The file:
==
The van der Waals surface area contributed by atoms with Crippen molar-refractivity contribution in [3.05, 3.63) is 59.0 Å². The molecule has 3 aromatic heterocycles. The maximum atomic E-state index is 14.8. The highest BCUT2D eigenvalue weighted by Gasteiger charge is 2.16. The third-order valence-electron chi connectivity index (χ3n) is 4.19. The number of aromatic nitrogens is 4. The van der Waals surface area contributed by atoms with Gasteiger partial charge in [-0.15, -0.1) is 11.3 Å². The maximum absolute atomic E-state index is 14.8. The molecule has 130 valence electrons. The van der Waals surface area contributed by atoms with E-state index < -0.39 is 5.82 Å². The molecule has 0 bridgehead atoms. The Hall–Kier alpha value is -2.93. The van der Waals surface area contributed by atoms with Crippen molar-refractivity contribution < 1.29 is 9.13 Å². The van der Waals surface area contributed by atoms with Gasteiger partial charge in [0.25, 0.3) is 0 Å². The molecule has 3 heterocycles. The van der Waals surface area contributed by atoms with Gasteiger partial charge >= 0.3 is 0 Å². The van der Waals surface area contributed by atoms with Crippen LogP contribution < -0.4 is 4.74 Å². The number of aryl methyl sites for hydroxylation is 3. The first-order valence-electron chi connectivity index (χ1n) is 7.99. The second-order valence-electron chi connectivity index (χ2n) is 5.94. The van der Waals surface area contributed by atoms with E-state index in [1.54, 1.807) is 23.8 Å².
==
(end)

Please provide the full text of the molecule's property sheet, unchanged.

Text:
The van der Waals surface area contributed by atoms with Crippen molar-refractivity contribution in [3.05, 3.63) is 59.0 Å². The molecule has 3 aromatic heterocycles. The maximum atomic E-state index is 14.8. The highest BCUT2D eigenvalue weighted by Gasteiger charge is 2.16. The third-order valence-electron chi connectivity index (χ3n) is 4.19. The number of aromatic nitrogens is 4. The van der Waals surface area contributed by atoms with Gasteiger partial charge in [-0.15, -0.1) is 11.3 Å². The maximum absolute atomic E-state index is 14.8. The molecule has 130 valence electrons. The van der Waals surface area contributed by atoms with E-state index < -0.39 is 5.82 Å². The molecule has 0 bridgehead atoms. The Hall–Kier alpha value is -2.93. The van der Waals surface area contributed by atoms with Crippen molar-refractivity contribution < 1.29 is 9.13 Å². The van der Waals surface area contributed by atoms with Gasteiger partial charge in [0.25, 0.3) is 0 Å². The molecule has 3 heterocycles. The van der Waals surface area contributed by atoms with Gasteiger partial charge >= 0.3 is 0 Å². The van der Waals surface area contributed by atoms with Crippen LogP contribution < -0.4 is 4.74 Å². The number of aryl methyl sites for hydroxylation is 3. The first-order valence-electron chi connectivity index (χ1n) is 7.99. The second-order valence-electron chi connectivity index (χ2n) is 5.94. The van der Waals surface area contributed by atoms with E-state index in [1.54, 1.807) is 23.8 Å².